AUDIO RECORDING DISCOVERY
When I began this project, like all projects, you have no idea what this thing is going to look like, but…once I read the story of the MXC…[I thought] I’ve got to make this story somehow. And I didn’t even know that those archival recordings were out there. Walter Van den Broeck…who was one of the leads on the project donated all of these recordings and all of his materials associated with the MXC to the Northwest Architectural archives at the University of Minnesota. A quick internet search revealed that they had these boxes. We didn’t know what was in these boxes, but it did mention that there were some reel to reel audio recordings. Those are the kind of things that can change a film…when I say recordings, probably 40 or 50 reel to reels, and it says Steering Committee meeting, July 1967…this is going to be Spilhaus and all the rest talking about it and sure enough it was.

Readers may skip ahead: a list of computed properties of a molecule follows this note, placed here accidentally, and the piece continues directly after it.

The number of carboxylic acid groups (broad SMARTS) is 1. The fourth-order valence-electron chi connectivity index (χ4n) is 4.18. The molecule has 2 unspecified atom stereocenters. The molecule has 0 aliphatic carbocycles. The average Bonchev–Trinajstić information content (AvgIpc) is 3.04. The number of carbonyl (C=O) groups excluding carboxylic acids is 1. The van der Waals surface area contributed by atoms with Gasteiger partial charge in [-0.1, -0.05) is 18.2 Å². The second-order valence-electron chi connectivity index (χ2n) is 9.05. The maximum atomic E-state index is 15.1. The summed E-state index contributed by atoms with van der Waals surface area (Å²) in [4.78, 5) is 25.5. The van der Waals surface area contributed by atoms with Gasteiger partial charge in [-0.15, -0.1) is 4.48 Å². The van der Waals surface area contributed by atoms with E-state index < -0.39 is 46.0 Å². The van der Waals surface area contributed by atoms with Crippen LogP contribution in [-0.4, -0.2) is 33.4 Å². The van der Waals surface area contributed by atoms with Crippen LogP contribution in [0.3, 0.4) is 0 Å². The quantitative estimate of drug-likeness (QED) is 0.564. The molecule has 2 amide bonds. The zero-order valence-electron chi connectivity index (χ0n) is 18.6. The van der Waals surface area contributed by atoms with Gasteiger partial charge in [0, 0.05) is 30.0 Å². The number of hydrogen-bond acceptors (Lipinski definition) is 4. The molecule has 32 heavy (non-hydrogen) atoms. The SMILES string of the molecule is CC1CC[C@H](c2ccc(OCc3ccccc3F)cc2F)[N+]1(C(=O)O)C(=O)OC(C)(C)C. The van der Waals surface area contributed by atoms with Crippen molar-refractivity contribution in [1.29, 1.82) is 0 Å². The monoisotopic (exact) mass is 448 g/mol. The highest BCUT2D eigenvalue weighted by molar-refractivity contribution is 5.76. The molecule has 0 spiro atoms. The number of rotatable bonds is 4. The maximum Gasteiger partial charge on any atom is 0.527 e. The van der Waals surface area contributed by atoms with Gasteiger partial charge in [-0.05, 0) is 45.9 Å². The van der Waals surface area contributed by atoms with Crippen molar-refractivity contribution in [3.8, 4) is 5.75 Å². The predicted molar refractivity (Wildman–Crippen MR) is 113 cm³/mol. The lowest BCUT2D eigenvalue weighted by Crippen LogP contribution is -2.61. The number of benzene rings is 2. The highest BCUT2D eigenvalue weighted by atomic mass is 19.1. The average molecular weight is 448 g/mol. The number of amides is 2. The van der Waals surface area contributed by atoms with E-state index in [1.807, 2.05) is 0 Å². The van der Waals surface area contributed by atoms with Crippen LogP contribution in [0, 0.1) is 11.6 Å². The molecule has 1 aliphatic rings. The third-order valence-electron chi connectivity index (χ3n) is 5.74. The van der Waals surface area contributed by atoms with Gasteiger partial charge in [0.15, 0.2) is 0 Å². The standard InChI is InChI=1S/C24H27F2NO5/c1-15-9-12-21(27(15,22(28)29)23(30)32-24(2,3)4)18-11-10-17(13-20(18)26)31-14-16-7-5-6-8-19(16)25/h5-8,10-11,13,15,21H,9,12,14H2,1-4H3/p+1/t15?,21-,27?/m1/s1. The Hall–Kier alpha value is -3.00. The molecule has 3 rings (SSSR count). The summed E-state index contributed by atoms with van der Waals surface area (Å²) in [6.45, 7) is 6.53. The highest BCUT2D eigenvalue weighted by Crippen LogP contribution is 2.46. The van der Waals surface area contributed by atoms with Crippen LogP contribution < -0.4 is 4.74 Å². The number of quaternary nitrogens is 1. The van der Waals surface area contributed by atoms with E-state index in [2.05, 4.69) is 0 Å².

That was the first find and then the second find was when we went down to Texas to interview Louise O’Connor, Spilhuas’ friend. She mentioned off-hand that she had these recordings when she compiling his biography…In her recordings with Spilhaus, [he was] drinking heavily during the recording… he could say whatever he wanted, he was liberated. That was fun to listen to! That really gives you a sense of this character… we had 200 hours of audio…We had way more audio that we ever knew what to do with. It’s a wonderful problem to have, but it is a problem.
REINACTMENTS USING ARCHIVAL AUDIO
The people (shown seated from the neck down) who are reading the MPCA transcripts at the end of the film, they’re all family members. Even through editing, that was always the question mark, were audiences going to accept it? The idea: I’ve seen a film called “The Arbor,” that has lip-syncing involved. I didn’t have either the chops or the budget to pull off something like that. Another obvious choice would to be to do comics, to do an animation, but for some reason I just wasn’t feeling that. And I really wanted to make sure that those recordings didn’t feel abstract.
So when you’re exposed to all this archival footage, all these still images…it’s going to distance you away from that audio…it just doesn’t have that same kind of immersion when you’re actually seeing people talk even if you know in the back of your mind that those people aren’t real.